SEXUAL DRIVE MOVIE REVIEW

Film Movement
Reviewed for Shockya.com & BigAppleReviews.net, linked from Rotten Tomatoes by Harvey Karten
Director: Kôta Yoshida
Screenwriter: Kôta Yoshida
Cast: Manami Hashimoto, Ryô Ikeda, Mukau Nakamura, Honami Satô, Tateto Serizawa, Shogen, Rina Takeda
Screened at: Critics’ link, NYC, 3/25/22
Opens: April 22, 2022

No film will ever match the conflating of food and sex as well as does the 1963 movie “Tom Jones, and surely “Sexual Drive,” which exhibits not a single body even half nude, is no competition. Tragedies are elevated, whereas comedies have no problem dealing with the body, especially the mouth and the lower regions. “Sexual Drive,” however, flirts with both the high and the low; metaphorically Kôta Yoshida, who wrote and directs the film partly devoted to the workings of the mind, particularly to the narratives of a fellow in the third part of this three-part series, but in every case drives home the point that people in bespoke suits and fashionable dresses are doing little more than covering up their innermost desires for food and sex.

Think of Odysseus who in the classic myth addresses the king of the Phaecians after being shipwrecked on an island, asking for time to finish his dinner before he tells his story: “Eat, drink!” It blots our all the memory of pain, commanding “Fill me up!”“Sexual Drive” deals with people in pain who long to be filled up and whose anxieties revolve around their sexual longings which they try to satisfy with food.

For example, in the first episode called Natto, Kiru (Tateto Serizawa), a shabbily dressed man, enters the home of a fellow whose wife is a nurse, called away on a Sunday for a hospital emergency. Kiru is everyman, confronting people with what is lacking in their lives. In the case of Natto, the reluctant host allows Kiru to present him with his principal concern, but he somehow cannot throw the man out. Kiru chats about the affair he is having with the man’s wife, presenting some truths that any of us men who have had surgery would like to forget—the most painful being the insertion of a catheter into the urethra to drain urine. Kiru calls himself a masochist. The pain turns him on. And somehow observing Kiru’s pain, the nurse is similarly excited. By the time the nurse comes home, starving, her husband has to watch her devouring a bowl of Natto with sexual pleasure, making the man all the more depressed with his own sexless life.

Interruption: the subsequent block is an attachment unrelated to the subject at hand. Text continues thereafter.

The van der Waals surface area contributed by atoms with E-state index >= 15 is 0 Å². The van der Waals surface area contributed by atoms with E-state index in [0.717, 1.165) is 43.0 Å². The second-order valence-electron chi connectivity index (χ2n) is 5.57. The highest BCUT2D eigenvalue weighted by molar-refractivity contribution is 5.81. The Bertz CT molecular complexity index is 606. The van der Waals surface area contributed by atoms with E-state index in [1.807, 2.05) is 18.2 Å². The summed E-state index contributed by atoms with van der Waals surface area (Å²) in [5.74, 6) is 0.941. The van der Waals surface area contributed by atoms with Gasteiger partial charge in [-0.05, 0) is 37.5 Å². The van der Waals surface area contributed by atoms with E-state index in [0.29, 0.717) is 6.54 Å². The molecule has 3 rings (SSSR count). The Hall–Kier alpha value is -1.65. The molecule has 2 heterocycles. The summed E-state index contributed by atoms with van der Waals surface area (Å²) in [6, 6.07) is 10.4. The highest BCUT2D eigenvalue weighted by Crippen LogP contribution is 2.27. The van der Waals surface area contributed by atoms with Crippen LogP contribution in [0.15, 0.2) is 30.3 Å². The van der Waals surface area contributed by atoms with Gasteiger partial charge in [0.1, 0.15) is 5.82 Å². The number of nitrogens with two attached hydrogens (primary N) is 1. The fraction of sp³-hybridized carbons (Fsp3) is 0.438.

In Mapo Tofu, the second episode, Kiru appears again, this time throwing himself against a car and writhing in pain. The driver, who has panic attacks, is delighted that he is not going to sue her (does anyone sue anybody in Japan?) and gives him a ride to his home. During the ride she has the panic attacks to which she has become accustomed, while her would-be therapist, Kiru, hints that sexual dissatisfaction is the cause of the shaking.

In a more surreal vein, the third chapter, Ramen with Extra Backfat, a woman drinks alone in a bar, then proceeds to one of those noodle shop popular with people who want to save money and avoid self-consciousness of eating alone. A narrator speaks into the earpiece of a well-dressed man, probably an executive, directed toward Momoka who is the only woman in the ramen shop and who is herself trying to drown her lack of sexual satisfaction in food and drink.

This is a niche movie that could divide some folks who love indies and low-budget oddities. One group might turn on from the provocative nature of the movie, since after all it has originality, but others, like me, will be frustrated. Repeat that: frustrated. Those of us in that latter category may wonder whether getting laid before they watch it might change their opinion to a more positive one.

In Japanese with English subtitles.

70 minutes. © 2022 by Harvey Karten, Member, New York Film Critics Online

Story – C+
Acting – B
Technical – B+
Overall – C+

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By Harvey Karten

Harvey Karten is the founder of the The New York Film Critics Online (NYFCO) an organization composed of Internet film critics based in New York City. The group meets once a year, in December, for voting on its annual NYFCO Awards.

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